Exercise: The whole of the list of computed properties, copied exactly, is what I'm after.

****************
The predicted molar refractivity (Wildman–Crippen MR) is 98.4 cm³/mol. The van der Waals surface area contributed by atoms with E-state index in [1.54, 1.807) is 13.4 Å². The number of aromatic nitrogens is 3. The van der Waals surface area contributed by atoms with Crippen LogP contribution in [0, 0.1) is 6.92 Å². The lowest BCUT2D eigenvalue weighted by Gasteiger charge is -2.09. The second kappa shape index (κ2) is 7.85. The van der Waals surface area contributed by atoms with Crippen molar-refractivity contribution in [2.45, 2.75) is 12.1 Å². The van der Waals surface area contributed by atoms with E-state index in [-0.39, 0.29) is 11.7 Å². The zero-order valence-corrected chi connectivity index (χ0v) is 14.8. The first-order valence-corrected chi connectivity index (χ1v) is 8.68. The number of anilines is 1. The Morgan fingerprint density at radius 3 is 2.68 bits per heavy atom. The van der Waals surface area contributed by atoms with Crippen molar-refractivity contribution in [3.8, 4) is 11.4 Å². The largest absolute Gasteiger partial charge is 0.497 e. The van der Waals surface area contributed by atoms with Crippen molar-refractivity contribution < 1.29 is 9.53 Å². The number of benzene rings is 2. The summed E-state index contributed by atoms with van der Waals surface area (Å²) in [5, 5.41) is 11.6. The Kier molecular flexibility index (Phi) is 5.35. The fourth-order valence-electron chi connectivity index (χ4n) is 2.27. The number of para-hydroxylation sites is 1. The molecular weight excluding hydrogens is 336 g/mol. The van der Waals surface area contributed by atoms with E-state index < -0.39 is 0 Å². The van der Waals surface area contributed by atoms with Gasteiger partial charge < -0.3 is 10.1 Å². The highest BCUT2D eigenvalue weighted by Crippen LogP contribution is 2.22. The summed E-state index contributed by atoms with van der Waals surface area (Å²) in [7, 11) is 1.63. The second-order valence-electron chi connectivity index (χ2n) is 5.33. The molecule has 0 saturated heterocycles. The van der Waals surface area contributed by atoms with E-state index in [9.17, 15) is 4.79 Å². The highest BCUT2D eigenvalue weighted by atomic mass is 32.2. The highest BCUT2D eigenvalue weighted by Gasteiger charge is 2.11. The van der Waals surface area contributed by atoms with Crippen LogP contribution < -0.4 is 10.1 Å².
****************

The predicted molar refractivity (Wildman–Crippen MR) is 98.4 cm³/mol. The van der Waals surface area contributed by atoms with E-state index in [1.54, 1.807) is 13.4 Å². The number of aromatic nitrogens is 3. The van der Waals surface area contributed by atoms with Crippen LogP contribution in [0, 0.1) is 6.92 Å². The lowest BCUT2D eigenvalue weighted by Gasteiger charge is -2.09. The second kappa shape index (κ2) is 7.85. The van der Waals surface area contributed by atoms with Crippen molar-refractivity contribution in [2.45, 2.75) is 12.1 Å². The van der Waals surface area contributed by atoms with E-state index in [-0.39, 0.29) is 11.7 Å². The zero-order valence-corrected chi connectivity index (χ0v) is 14.8. The first-order valence-corrected chi connectivity index (χ1v) is 8.68. The number of anilines is 1. The Morgan fingerprint density at radius 3 is 2.68 bits per heavy atom. The van der Waals surface area contributed by atoms with Crippen molar-refractivity contribution in [3.8, 4) is 11.4 Å². The largest absolute Gasteiger partial charge is 0.497 e. The van der Waals surface area contributed by atoms with Crippen molar-refractivity contribution < 1.29 is 9.53 Å². The number of benzene rings is 2. The summed E-state index contributed by atoms with van der Waals surface area (Å²) in [5, 5.41) is 11.6. The Kier molecular flexibility index (Phi) is 5.35. The fourth-order valence-electron chi connectivity index (χ4n) is 2.27. The number of para-hydroxylation sites is 1. The molecular weight excluding hydrogens is 336 g/mol. The van der Waals surface area contributed by atoms with E-state index < -0.39 is 0 Å². The van der Waals surface area contributed by atoms with Gasteiger partial charge < -0.3 is 10.1 Å². The highest BCUT2D eigenvalue weighted by Crippen LogP contribution is 2.22. The summed E-state index contributed by atoms with van der Waals surface area (Å²) in [7, 11) is 1.63. The second-order valence-electron chi connectivity index (χ2n) is 5.33. The molecule has 0 saturated heterocycles. The van der Waals surface area contributed by atoms with E-state index in [9.17, 15) is 4.79 Å². The highest BCUT2D eigenvalue weighted by atomic mass is 32.2. The highest BCUT2D eigenvalue weighted by Gasteiger charge is 2.11. The van der Waals surface area contributed by atoms with Crippen LogP contribution < -0.4 is 10.1 Å².